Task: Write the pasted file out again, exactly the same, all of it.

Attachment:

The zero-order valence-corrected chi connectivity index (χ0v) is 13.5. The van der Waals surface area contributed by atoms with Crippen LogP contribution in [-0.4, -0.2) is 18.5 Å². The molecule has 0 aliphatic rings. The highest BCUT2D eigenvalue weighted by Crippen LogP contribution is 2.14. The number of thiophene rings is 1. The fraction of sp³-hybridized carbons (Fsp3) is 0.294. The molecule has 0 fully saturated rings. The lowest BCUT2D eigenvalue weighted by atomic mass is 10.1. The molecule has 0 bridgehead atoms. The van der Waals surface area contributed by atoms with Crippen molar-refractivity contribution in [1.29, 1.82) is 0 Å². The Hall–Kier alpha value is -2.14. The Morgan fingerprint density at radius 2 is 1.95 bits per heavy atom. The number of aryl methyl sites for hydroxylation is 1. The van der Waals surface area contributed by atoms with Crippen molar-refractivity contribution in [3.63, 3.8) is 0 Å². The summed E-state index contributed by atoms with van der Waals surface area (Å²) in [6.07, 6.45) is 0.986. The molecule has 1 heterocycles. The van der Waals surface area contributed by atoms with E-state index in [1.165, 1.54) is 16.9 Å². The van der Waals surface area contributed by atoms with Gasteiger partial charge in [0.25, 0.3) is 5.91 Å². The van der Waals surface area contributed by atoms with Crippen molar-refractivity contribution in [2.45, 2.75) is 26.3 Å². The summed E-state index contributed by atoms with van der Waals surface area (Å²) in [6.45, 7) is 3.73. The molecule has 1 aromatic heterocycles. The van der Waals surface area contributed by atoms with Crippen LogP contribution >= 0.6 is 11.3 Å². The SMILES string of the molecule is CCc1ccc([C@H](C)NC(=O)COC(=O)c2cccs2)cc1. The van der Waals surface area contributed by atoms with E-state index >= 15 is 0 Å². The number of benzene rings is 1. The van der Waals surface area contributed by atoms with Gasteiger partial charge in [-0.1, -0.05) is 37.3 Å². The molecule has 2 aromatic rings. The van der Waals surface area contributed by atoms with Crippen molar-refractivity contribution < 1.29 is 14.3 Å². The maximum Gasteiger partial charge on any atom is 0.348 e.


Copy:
The zero-order valence-corrected chi connectivity index (χ0v) is 13.5. The van der Waals surface area contributed by atoms with Crippen LogP contribution in [-0.4, -0.2) is 18.5 Å². The molecule has 0 aliphatic rings. The highest BCUT2D eigenvalue weighted by Crippen LogP contribution is 2.14. The number of thiophene rings is 1. The fraction of sp³-hybridized carbons (Fsp3) is 0.294. The molecule has 0 fully saturated rings. The lowest BCUT2D eigenvalue weighted by atomic mass is 10.1. The molecule has 0 bridgehead atoms. The van der Waals surface area contributed by atoms with Crippen molar-refractivity contribution in [1.29, 1.82) is 0 Å². The Hall–Kier alpha value is -2.14. The Morgan fingerprint density at radius 2 is 1.95 bits per heavy atom. The number of aryl methyl sites for hydroxylation is 1. The van der Waals surface area contributed by atoms with Crippen molar-refractivity contribution in [3.63, 3.8) is 0 Å². The summed E-state index contributed by atoms with van der Waals surface area (Å²) in [6.07, 6.45) is 0.986. The molecule has 1 heterocycles. The van der Waals surface area contributed by atoms with E-state index in [1.165, 1.54) is 16.9 Å². The van der Waals surface area contributed by atoms with Gasteiger partial charge in [0.25, 0.3) is 5.91 Å². The van der Waals surface area contributed by atoms with Crippen molar-refractivity contribution in [2.45, 2.75) is 26.3 Å². The summed E-state index contributed by atoms with van der Waals surface area (Å²) in [6.45, 7) is 3.73. The molecule has 1 aromatic heterocycles. The van der Waals surface area contributed by atoms with Crippen LogP contribution >= 0.6 is 11.3 Å². The SMILES string of the molecule is CCc1ccc([C@H](C)NC(=O)COC(=O)c2cccs2)cc1. The van der Waals surface area contributed by atoms with E-state index >= 15 is 0 Å². The number of benzene rings is 1. The van der Waals surface area contributed by atoms with Gasteiger partial charge in [-0.1, -0.05) is 37.3 Å². The molecule has 2 aromatic rings. The van der Waals surface area contributed by atoms with Crippen molar-refractivity contribution < 1.29 is 14.3 Å². The maximum Gasteiger partial charge on any atom is 0.348 e.